Freddie cautions: “If wages and incomes do not start rising, then rising interest rates, home prices and rents will squeeze households and ultimately slow housing markets.” However, a slowdown in site-built homes could be a spur for the manufactured housing industry. ##

(Image credit: fotosearch)

matthew-silver-daily-business-news-mhpronews-comArticle submitted by Matthew J. Silver to Daily business News-MHProNews.

Oregon Assists First-time Homebuyers with Low Rates

September 3rd, 2015 Comments off

manuf home  golden west david patton albany democrat heraldMHProNews has learned from ktvz that Oregon offers first-time homebuyers the opportunity to purchase a home at below-market interest rates, according to Oregon Housing and Community Services (OHCS), including manufactured homes (MH).

Using the proceeds from tax exempt revenue bonds, the Oregon Bond Loan program has two options: the first offers an interest rate of 3.25 percent; the second provides a 3.75 percent interest rate and the opportunity to use up to three percent of the loan for closing costs. In addition to MH, the loan is applicable to any home or qualified condo in the state.

Aubre Dickson, chair of the State Housing Council, said,Buying a home is a life-long dream for many families and provides them with an opportunity to secure a better future for themselves and their kids. Purchasing a home at an affordable interest rate is one of the best ways to ensure they will be able to continue to remain stable in their homes for years to come.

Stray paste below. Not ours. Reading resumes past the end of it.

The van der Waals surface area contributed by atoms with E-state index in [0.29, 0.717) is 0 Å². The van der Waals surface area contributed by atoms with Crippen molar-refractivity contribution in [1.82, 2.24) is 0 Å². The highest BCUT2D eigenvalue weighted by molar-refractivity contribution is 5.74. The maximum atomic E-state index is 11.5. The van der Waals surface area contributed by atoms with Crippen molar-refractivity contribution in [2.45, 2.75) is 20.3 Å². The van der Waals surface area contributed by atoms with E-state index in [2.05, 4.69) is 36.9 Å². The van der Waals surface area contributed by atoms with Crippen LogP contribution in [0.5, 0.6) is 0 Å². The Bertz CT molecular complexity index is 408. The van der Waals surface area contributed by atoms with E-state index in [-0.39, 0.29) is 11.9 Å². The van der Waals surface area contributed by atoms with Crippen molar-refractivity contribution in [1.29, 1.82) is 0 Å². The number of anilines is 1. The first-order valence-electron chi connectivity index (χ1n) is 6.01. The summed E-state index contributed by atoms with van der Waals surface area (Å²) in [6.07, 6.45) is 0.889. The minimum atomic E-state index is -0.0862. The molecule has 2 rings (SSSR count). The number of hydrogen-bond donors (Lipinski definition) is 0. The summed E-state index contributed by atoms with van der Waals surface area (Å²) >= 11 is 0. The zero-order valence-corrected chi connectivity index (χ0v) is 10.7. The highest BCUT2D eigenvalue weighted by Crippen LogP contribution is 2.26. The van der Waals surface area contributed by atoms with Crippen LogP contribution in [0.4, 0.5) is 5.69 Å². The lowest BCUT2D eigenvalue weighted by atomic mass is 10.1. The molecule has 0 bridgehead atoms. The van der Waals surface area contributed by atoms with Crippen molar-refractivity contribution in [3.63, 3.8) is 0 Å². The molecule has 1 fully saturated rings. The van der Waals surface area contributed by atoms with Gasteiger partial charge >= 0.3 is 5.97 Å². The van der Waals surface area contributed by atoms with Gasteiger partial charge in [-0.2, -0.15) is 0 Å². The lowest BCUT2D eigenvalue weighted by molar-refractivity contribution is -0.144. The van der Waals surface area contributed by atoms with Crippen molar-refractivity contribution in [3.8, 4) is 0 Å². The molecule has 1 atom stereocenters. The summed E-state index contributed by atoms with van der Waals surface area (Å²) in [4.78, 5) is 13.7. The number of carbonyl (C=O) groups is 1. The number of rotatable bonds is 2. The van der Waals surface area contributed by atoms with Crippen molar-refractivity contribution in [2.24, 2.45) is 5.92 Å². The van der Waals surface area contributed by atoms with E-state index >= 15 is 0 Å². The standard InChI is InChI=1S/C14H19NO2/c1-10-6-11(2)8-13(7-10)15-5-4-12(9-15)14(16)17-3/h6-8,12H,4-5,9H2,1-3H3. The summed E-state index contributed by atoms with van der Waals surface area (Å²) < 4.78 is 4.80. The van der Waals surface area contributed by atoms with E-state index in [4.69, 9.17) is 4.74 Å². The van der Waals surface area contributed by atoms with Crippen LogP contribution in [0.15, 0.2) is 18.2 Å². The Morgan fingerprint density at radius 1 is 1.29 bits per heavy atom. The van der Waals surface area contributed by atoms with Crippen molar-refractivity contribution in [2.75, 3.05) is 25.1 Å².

OHCS partners with participating mortgage lenders, local governments and non-profit organizations to assist homebuyers. ##

(Photo credit: albanydemocratherald/David Patton-Golden West manufactured home, Albany, Oregon)

matthew-silver-daily-business-news-mhpronews-comArticle submitted by Matthew J. Silver to Daily Business News-MHProNews.

Could the Dow Jones Drop 1,000 Points? History says Maybe

August 24th, 2015 Comments off

forbes creditIn the wake of the Dow Jones’ precipitous fall of 530 points last week, Brett Arends, writing for marketwatch, says while the “perma bulls,” as he calls them, are gloating while the stocks continued ascending with barely a hitch, to characterize this as another buying opportunity he says is nonsense.

While stocks may bounce back temporarily, without being an alarmist it’s possible the Dow could conceivably fall to 5,000. He says for 30 years the stock market has been buoyed by falling interest rates and manipulation by the Federal Reserve—the latest being the quantitative easing to boost the economy—and a fall of 70 percent cannot be totally discounted, as MHProNews understands.